>> On older systems, R 4.2 will run in some other system locale and the
>> same C library encoding and R current native encoding - the same system
>> default as R 4.1 would run on that system. So for some time, encoding
>> support for this in R will have to stay, but eventually will be removed.
>> But yes, R 4.2 is still supposed to work on such systems.
>>> https://developer.r-project.org/Blog/public/2021/12/07/upcoming-changes-in-r-4.2-on-windows/index.html
>>> If so, I'm curious what the package authors should do when the locales
>>> are different between OS and R. For example (disclaimer: I don't
>>> intend to blame processx at all. Just for an example), the CRAN check
>>> on the processx package currently fails with this warning on R-devel
>>> Windows.
>>>>       1. UTF-8 in stdout (test-utf8.R:85:3) - Invalid multi-byte character at end of stream ignored
>>> https://cran.r-project.org/web/checks/check_results_processx.html
>>> As far as I know, processx launches an external process and captures
>>> its output, and I suspect the problem is that the output of the
>>> process is encoded in non-UTF-8 while R assumes it's UTF-8. I
>>> experienced similar problems with other packages as well, which
>>> disappear if I switch the locale to the same one as the OS by
>>> Sys.setlocale(). So, I think it would be great if there's some
>>> guidance for the package authors on how to handle these properly.
>> Incidentally I've debugged this case and sent a detailed analysis to the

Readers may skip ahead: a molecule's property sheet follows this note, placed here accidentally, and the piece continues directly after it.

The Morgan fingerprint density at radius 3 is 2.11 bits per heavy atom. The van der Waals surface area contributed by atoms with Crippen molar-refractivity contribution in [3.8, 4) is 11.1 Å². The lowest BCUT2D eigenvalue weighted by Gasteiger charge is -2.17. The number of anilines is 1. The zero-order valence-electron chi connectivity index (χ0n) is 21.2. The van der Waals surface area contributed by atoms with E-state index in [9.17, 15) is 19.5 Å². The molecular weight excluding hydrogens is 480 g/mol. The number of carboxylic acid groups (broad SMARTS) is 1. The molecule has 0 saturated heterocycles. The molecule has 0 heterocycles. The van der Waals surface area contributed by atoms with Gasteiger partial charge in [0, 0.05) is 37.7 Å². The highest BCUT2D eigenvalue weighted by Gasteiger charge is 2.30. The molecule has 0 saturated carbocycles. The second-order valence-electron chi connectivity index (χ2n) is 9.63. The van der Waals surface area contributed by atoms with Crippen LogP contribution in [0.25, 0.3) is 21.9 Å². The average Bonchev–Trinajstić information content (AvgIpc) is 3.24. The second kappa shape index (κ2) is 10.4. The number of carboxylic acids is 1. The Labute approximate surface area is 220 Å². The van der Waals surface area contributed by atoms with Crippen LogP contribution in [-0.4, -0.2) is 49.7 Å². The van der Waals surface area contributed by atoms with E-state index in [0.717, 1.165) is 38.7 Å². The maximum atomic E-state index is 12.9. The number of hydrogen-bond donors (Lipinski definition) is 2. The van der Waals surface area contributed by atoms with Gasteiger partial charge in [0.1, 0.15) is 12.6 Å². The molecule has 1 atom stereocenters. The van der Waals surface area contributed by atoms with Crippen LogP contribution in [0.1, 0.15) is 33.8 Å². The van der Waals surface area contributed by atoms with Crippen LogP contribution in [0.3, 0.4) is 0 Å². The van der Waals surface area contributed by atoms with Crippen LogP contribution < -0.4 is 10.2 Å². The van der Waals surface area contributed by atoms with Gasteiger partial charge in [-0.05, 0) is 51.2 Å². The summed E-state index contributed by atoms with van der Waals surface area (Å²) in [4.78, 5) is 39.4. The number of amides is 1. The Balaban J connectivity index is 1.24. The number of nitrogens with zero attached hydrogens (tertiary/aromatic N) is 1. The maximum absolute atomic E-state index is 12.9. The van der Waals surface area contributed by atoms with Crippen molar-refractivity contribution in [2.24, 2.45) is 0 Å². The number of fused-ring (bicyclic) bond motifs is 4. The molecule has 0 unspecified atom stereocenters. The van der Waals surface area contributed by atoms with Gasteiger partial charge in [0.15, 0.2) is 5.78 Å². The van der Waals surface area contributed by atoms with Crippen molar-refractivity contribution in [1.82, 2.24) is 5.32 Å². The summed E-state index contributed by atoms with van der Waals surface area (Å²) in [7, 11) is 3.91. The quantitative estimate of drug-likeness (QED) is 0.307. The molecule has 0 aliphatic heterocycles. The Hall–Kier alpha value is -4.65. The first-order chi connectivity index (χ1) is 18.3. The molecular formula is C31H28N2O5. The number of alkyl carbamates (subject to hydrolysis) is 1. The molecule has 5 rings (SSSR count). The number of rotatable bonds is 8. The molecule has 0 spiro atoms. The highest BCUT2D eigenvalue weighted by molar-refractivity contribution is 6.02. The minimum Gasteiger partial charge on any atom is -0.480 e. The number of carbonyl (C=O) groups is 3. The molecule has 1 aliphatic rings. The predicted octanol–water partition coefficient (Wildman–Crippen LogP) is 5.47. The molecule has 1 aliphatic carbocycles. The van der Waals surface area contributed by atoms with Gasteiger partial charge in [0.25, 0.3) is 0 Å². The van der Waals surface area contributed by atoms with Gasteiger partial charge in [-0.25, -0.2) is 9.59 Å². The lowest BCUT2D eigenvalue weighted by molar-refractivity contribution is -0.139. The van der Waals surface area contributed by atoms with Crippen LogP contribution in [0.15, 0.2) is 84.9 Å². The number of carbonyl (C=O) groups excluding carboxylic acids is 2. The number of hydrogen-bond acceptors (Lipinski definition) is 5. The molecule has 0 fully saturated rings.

>> maintainer, so he knows about the problem.
>> In short, you cannot assume in Windows that different applications use
>> the same system encoding. That is not true at least with the invention
>> of the fusion manifests which allow an application to switch to UTF-8 as
>> system encoding, which R does. So, when using an external application on
>> Windows, you need to know and respect a specific encoding used by that
>> application on input and output.
>> As an example based on processx, you have an application which prints
>> its argument to standard output. If you do it this way:
>> $ cat pr.c
>> #include <stdio.h>
>> #include <locale.h>
>> #include <string.h>
>> int main(int argc, char **argv) {
>>           printf("Locale set to: %s\n", setlocale(LC_ALL, ""));
>>           int i;
>>           for(i = 0; i < argc; i++) {
>>                   printf("Argument %d\n", i);
>>                   printf("%s\n", argv[i]);
>>                   for(int j = 0; j < strlen(argv[i]); j++) {
>>                           printf("byte[%d] is %x (%d)\n", i, (unsigned
>> char)argv[i][j], (unsigned char)
>>                   }
>>           }
>>           return 0;
>> }
>> the argument and hence output will be in the current native encoding of
>> pr.c, because that's the encoding in which the argument will be received
>> from Windows, so by default the system locale encoding, so by default
>> not UTF-8 (on my system in Latin-1, as well as on CRAN check systems).
>> One should also only use such programs with characters representable in
>> Latin-1 on such systems. When you call such application from R with
>> UTF-8 as native encoding, Windows will automatically convert the
>> arguments to Latin-1.
>> The old Windows way to avoid this problem is to use the wide-character